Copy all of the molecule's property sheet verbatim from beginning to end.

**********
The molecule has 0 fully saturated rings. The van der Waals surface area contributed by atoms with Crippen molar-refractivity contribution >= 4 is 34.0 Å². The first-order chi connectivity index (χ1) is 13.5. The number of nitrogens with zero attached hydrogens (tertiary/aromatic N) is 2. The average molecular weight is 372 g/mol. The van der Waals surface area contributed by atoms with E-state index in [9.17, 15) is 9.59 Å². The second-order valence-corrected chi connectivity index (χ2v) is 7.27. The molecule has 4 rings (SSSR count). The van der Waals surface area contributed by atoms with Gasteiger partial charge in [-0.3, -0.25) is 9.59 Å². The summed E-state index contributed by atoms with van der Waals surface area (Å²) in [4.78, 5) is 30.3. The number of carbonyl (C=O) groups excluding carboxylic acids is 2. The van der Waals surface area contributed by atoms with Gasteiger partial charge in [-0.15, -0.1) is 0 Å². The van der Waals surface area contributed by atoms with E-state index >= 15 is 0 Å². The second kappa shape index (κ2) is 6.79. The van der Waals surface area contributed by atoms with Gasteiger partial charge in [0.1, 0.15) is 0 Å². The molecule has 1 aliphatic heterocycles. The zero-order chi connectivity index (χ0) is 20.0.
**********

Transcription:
The molecule has 0 fully saturated rings. The van der Waals surface area contributed by atoms with Crippen molar-refractivity contribution >= 4 is 34.0 Å². The first-order chi connectivity index (χ1) is 13.5. The number of nitrogens with zero attached hydrogens (tertiary/aromatic N) is 2. The average molecular weight is 372 g/mol. The van der Waals surface area contributed by atoms with E-state index in [9.17, 15) is 9.59 Å². The second-order valence-corrected chi connectivity index (χ2v) is 7.27. The molecule has 4 rings (SSSR count). The van der Waals surface area contributed by atoms with Gasteiger partial charge in [-0.3, -0.25) is 9.59 Å². The summed E-state index contributed by atoms with van der Waals surface area (Å²) in [4.78, 5) is 30.3. The number of carbonyl (C=O) groups excluding carboxylic acids is 2. The van der Waals surface area contributed by atoms with Gasteiger partial charge in [-0.15, -0.1) is 0 Å². The van der Waals surface area contributed by atoms with E-state index >= 15 is 0 Å². The second kappa shape index (κ2) is 6.79. The van der Waals surface area contributed by atoms with Gasteiger partial charge in [0.1, 0.15) is 0 Å². The molecule has 1 aliphatic heterocycles. The zero-order chi connectivity index (χ0) is 20.0.